Gardener's Diary Post

September 2018

Colours shift & change.

Morning dews now soak the grass pathways leaving shadow footstep trails around the garden. Colours shift and change. Cobwebs glisten like translucent hankies caught between the thorny branches of gorse. Sure signs of the change of season.

There is plenty to be tidied back – raspberry canes and blackcurrant bushes are pruned. The yew hedging and Huff Lane are again trimmed for the final time this season. Along with the box topiary these are the backbone shapes of the garden that will continue through until next year. The virginia creeper by the gable end wall of the house has been cleared from where it was clambering over the chimney stack and onto the roof so that it remains orderly. The leaves are now beginning to redden and fall.

In the Kailyard beds are dug over and finished crops lifted. In the Allotment too things are changed and planned for next year – globe artichokes are lined up in rows like sentries, herbs are formed into grid-like patterns. It is time to tidy the greenhouses and potting shed – getting ready for seeds to be sown now for autumn and ahead to next spring. These cleared spaces mean we are also ready to bring in tender and container plants from the garden and make room for storage over the winter.

The paint on the Claudi bridge has been touched up where it had weathered and flaked away – in the long term the whole surface could do with being scraped back and renovated.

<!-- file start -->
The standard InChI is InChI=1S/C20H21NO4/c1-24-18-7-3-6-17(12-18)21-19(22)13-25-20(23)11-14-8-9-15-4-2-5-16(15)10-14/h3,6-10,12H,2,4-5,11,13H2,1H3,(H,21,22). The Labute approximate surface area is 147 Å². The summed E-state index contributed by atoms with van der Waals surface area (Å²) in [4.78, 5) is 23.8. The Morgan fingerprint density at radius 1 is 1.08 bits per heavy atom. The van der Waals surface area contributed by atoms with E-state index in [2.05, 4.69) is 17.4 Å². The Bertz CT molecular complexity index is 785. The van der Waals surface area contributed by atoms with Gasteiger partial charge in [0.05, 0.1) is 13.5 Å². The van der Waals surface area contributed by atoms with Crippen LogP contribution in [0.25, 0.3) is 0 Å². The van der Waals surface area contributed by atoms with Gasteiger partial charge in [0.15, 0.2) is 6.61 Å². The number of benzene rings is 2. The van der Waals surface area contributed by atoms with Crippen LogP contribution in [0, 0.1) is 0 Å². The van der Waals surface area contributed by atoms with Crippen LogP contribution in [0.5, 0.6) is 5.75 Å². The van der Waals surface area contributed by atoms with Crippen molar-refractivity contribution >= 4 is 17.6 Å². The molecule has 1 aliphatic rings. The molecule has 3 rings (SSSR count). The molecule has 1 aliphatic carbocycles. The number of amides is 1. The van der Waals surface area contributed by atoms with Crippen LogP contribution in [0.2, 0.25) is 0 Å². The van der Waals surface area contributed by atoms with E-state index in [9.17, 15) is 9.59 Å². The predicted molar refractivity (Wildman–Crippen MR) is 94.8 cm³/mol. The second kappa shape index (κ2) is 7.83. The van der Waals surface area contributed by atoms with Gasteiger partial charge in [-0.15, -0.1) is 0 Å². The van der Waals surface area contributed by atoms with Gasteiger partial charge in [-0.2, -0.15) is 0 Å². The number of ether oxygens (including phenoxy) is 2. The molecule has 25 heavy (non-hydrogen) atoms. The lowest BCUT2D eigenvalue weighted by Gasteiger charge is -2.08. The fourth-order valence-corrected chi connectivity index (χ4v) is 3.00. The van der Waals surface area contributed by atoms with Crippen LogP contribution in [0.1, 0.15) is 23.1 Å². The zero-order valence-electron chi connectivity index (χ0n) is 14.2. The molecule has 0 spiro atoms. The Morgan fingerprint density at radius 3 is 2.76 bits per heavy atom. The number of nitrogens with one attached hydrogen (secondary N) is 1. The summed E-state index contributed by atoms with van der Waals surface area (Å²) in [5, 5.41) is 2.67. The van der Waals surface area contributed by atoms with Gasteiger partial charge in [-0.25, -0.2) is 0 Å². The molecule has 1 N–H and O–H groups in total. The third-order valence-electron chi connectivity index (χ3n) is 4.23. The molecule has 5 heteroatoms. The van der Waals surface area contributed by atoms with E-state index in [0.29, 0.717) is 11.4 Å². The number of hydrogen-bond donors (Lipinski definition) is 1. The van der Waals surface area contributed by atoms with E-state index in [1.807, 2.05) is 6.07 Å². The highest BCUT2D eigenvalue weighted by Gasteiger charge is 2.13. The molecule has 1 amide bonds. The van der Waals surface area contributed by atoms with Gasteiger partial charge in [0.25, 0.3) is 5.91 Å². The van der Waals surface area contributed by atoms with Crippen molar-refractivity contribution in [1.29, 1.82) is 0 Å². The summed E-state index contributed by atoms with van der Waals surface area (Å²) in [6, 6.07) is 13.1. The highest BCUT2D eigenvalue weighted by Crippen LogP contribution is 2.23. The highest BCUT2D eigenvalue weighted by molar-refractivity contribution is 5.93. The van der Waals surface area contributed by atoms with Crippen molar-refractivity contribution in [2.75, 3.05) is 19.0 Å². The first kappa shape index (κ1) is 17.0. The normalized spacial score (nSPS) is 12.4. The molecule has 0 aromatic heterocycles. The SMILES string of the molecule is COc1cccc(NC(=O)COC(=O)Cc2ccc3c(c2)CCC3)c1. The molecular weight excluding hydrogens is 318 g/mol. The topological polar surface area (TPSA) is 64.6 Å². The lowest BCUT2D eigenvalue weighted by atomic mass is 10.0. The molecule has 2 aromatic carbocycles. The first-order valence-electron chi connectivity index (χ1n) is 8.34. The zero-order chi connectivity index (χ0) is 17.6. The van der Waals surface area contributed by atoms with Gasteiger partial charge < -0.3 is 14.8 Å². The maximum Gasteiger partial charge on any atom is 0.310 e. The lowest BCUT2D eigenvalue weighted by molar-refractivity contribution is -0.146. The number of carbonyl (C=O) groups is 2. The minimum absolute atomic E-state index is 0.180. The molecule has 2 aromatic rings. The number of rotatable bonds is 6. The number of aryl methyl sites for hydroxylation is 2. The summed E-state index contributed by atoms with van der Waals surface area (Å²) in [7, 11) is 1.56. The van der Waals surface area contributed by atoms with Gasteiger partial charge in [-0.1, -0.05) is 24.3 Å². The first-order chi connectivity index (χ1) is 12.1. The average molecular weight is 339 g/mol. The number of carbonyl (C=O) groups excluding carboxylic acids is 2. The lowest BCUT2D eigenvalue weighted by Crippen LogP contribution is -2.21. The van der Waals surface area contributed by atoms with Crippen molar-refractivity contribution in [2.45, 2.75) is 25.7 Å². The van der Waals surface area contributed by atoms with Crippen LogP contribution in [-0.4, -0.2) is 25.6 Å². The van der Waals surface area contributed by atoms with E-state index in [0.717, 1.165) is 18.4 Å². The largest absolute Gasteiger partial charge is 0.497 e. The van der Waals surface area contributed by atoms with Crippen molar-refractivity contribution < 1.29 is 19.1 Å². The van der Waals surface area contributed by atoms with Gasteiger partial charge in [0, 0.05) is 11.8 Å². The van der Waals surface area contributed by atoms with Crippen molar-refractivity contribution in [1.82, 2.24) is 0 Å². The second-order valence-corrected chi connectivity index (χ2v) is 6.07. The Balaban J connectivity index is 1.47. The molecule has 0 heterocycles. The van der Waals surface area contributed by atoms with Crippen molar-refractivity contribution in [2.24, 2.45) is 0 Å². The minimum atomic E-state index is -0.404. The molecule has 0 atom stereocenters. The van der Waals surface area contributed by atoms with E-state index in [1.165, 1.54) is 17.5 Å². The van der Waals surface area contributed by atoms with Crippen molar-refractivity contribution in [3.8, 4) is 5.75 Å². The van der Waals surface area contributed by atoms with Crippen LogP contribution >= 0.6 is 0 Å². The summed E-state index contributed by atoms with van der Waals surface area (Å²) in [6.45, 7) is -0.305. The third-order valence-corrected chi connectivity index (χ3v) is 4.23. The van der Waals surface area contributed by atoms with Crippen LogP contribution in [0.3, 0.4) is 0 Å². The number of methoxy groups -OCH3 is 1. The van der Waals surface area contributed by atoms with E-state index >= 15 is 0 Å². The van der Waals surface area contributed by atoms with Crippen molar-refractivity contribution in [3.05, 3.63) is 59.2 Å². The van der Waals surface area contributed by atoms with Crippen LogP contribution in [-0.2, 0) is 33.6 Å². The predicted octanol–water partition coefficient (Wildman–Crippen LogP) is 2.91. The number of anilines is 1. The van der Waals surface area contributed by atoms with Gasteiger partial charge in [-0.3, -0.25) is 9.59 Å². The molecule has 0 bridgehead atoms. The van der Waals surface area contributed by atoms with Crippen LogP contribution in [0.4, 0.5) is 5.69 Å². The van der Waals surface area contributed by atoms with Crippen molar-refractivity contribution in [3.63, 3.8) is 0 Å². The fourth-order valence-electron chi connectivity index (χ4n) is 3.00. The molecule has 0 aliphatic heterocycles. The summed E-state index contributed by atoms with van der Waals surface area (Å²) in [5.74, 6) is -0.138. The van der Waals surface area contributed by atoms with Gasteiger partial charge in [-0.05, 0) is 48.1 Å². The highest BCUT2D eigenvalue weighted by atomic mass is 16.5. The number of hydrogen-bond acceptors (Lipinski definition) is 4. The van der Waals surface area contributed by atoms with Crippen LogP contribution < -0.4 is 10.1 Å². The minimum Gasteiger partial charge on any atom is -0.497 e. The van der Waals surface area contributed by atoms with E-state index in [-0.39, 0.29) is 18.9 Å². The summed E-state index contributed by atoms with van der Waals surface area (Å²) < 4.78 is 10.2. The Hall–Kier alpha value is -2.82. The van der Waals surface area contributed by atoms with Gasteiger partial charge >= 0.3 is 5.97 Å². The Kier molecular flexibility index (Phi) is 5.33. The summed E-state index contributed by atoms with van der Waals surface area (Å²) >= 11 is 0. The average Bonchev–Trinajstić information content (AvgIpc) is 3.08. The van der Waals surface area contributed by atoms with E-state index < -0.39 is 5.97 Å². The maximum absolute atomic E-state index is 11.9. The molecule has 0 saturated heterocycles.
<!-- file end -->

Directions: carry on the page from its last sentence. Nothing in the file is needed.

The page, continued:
Around the Corinthian capital by the top pond some more purslane has been planted, along with bugleweed by base of the 1794 urn. These are really the ends of any woodland colour for the season as for the most part now mushrooms and fungi proliferate.

The top pond has been weeded out again and a couple of overhanging trees on the bank removed – a patch has been cleared for another go at establishing purple loosestrife in this area – as where it has now taken – by the Arch bridgein the Parkland and by the lochan sluice, it is still bringing some surprising late flowering.

Branches overhanging the Hortus have been cut particularly where they are stretching over the circular Cloud pool.

There has also been a fair amount of natural selection in terms of woodland management. A fierce storm sweeps through bringing tree losses in the front Roman garden, by the Top and Middle ponds, in the Temple garden by the Pyramid and Schiff shell and in the woodland in front of Apollo and Daphne. Incredibly there is no damage to report to any of the artworks as all the limbs which came down avoided potentially disastrous contact with the objects underneath. There is much clearing to be done to get all back to normal – all that remains now are the pile of ashes and a few charcoaled stumps from a huge bonfire.

One other victim of the winds – the flag is in tatters where it was slapped about on the pole and will need to be remade for next year.

All of the artworks have been given a clean in preparation for their being covered for the season – which will hopefully be completed quickly while the weather remains dry and good.

In front of the woodshed an area has been cleared of the last of the logs from the original ash tree – underneath the Morris Finlay directional sign has now been sown with wild flowers – and the old logs moved into little wood which looks more and more settled and in its rightful place.

Works to renovate the water system have begun, replacing the old reservoir tank and installing new pipework from the spring to keep a free flowing system going with ample supply.

So we reach the end of the visitor season – the gate closes, the garden goes on…